The car crash happened so fast. One minute I was deep asleep, the next minute the car was spinning out of control. Next thing I knew we were driving up a sandbank as we crashed at the side of the road. I was sitting at the front passenger seat and Karen was very fearful that I would fly out the windshield. Thankfully, no one was hurt in the car crash.

We exited the car and examined the damages. Now, I was scared because we paid for the rental using my credit card and I will be taking a financial hit. I’ve already been trying to budget carefully because I need my funds to last me one entire year and having to pay for the damages will definitely hurt my travel plans. Mainly because my gut feeling told me that our fellow travellers are not going to be reliable at helping me pay for the damages.

The difficulty of reaching Sossusvlei in Namibia

Travelling around Namibia is difficult because their public transportation system is virtually non-existent. Sure you can take taxis in the capital city of Windhoek and other bigger cities. However, getting to popular tourist spots typically require you to either join a tour group or rent a car.

Joining a tour group is quite expensive costing at least $500 for the cheapest package. Renting a car is much cheaper but you then have to drive through very poor road conditions. Most of the roads in Namibia are unpaved. You will be driving on gravel, sand and rocks. This makes for a very unsafe driving conditions. The probability of getting in a car crash is quite high unless you drive very conservatively.

You must book everything in advanced when travelling in Namibia

After arriving in our hostel, after a brutal 23 hour Intercape bus ride from Livingstone Zambia to Windhoek Namibia, we checked in a hostel called Cardboard Box Backpackers. Upon arriving, we immediately inquired about traveling to Sossusvlei. The option given to us was to join a tour group or rent a vehicle.

Cardboard Box Backpackers

 

The price of the tour was outside our budget so we had to come up with another solution. We met a Japanese backpacker who wanted to team up to reach Sossusvlei. We decided to rent a car and began our search. It turns out that most cars are fully booked months in advanced. After spending quite a bit of time searching for a car, we finally found one with Europcar. The problem was that it was manual transmission and I don’t know how to drive stick.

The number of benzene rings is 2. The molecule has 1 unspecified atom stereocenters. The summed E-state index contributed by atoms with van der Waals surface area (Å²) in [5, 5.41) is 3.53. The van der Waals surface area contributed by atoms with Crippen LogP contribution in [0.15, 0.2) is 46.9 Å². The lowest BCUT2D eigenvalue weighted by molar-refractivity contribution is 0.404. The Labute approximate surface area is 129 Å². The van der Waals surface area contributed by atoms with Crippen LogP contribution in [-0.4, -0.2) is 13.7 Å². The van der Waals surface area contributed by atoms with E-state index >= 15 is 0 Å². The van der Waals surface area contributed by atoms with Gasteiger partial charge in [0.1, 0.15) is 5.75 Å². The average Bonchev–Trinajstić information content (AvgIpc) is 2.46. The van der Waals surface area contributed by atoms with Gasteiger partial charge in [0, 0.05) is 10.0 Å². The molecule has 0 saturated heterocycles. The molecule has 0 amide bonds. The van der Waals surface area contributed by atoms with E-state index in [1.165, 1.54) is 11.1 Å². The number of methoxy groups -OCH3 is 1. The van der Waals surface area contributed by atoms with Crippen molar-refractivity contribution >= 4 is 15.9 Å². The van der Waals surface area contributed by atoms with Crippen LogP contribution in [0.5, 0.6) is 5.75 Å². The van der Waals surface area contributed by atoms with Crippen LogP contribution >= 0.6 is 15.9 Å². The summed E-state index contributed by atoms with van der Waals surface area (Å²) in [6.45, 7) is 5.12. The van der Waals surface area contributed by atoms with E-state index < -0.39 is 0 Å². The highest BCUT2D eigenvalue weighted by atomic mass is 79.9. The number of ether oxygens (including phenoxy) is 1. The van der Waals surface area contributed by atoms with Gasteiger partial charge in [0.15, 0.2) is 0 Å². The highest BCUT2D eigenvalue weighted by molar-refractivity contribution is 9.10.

Japanese Backpackers

 

 

The Japanese backpacker said he can drive the car; though, he is rusty from not having driven one for a long time. He also brought in two more Japanese backpacker staying in another hostel so we can further mitigate the cost by splitting it five ways.

So far so good.

Driving on horrible roads

 

car crash

 

After exploring Sossusvlei, we were on our way back to Windhoek. Our Japanese driver is starting to become confident driving on the crappy roads. I fell asleep during the car ride from sheer exhaustion of lack of sleep and climbing the Big Daddy dunes earlier in the morning.

As the car was driving through the highway, I would occasionally get woken up with fellow passengers getting startled when the car would lose control a little bit. I started feeling a little paranoid and perhaps I should have spoken up and advised the driver to slow down a little.

Before we know it, the car crash happened.

Helpful locals

Thankfully the locals were helpful. Complete strangers would drive b and help us get the car off the side of the road and back to the main road. We examined the car damages and it looks to be mostly on the bumper. The plastic tire cover in the front tires has also fallen off and there was some plastic debris at the bottom of the vehicle.

A police officer also drove by us and advised us to go to the police station to file a report.

Thankfully, the car was still operational and we were able to drive the car at a much slower speed towards the police station and ultimately back to Windhoek.

A tough lesson learned thanks to the car crash

I ended up eating a total cost of over $800 for the damages to the car. The other Japanese backpackers have yet to send me the money to this day to help pay for the damages. It’s been quite a nightmare on my end as my funds has been drastically reduced thanks to this car crash. It’s been almost three months since the accident happened and I’m almost losing hope that they will actually help me pay for the damages.

The tough lesson learned here is to never put a car rental under your credit card if you don’t plan on driving the vehicle. Many insurance policies will not reimburse you the damages unless the agreement is under your name stating that you are the driver of the vehicle.

Another tough lesson I learned is that the chances of getting reimbursed by the Japanese backpackers is probably slim and I am out of luck.

Moving forward

In terms of my one year travel, I’ve started to scale down on my plans. Despite having to travel to less countries, I’m still determined to make this one year trip work. It’s not always fun and games and I realize that “bad shit will happen”.

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6 thoughts on “Car Crash Nightmare in Namibia

    1. Hi Sara,

      Thanks for your concern, we were okay. It’s mainly the financial setback that is frustrating to deal with but at least no one got hurt.

  1. you shouldn’t have been to greedy with points on your cc. the driver should always be the one putting the card down for insurance purposes.

    1. It wasn’t about the points, I somehow thought that the Platinum American Express would cover any damages since it includes car insurance. Unfortunately, that was my mistake because I needed the car rental to be under my name.